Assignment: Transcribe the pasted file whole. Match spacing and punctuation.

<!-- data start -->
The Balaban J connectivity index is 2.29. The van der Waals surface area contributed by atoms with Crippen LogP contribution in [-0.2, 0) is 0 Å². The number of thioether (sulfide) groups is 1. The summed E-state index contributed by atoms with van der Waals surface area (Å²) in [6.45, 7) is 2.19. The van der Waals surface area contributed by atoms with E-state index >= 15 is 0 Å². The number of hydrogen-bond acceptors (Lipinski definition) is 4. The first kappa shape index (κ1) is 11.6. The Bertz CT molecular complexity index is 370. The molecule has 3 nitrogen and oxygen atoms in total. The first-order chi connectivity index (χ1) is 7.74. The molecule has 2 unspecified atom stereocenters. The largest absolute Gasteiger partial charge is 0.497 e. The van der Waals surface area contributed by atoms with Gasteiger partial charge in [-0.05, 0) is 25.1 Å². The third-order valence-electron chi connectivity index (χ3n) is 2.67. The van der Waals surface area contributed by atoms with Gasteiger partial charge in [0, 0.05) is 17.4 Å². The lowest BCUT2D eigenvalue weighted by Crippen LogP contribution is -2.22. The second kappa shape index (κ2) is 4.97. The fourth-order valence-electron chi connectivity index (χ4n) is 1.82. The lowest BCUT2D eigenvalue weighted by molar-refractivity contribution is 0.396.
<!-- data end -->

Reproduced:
The Balaban J connectivity index is 2.29. The van der Waals surface area contributed by atoms with Crippen LogP contribution in [-0.2, 0) is 0 Å². The number of thioether (sulfide) groups is 1. The summed E-state index contributed by atoms with van der Waals surface area (Å²) in [6.45, 7) is 2.19. The van der Waals surface area contributed by atoms with E-state index >= 15 is 0 Å². The number of hydrogen-bond acceptors (Lipinski definition) is 4. The first kappa shape index (κ1) is 11.6. The Bertz CT molecular complexity index is 370. The molecule has 3 nitrogen and oxygen atoms in total. The first-order chi connectivity index (χ1) is 7.74. The molecule has 2 unspecified atom stereocenters. The largest absolute Gasteiger partial charge is 0.497 e. The van der Waals surface area contributed by atoms with Gasteiger partial charge in [-0.05, 0) is 25.1 Å². The third-order valence-electron chi connectivity index (χ3n) is 2.67. The van der Waals surface area contributed by atoms with Gasteiger partial charge in [0, 0.05) is 17.4 Å². The lowest BCUT2D eigenvalue weighted by Crippen LogP contribution is -2.22. The second kappa shape index (κ2) is 4.97. The fourth-order valence-electron chi connectivity index (χ4n) is 1.82. The lowest BCUT2D eigenvalue weighted by molar-refractivity contribution is 0.396.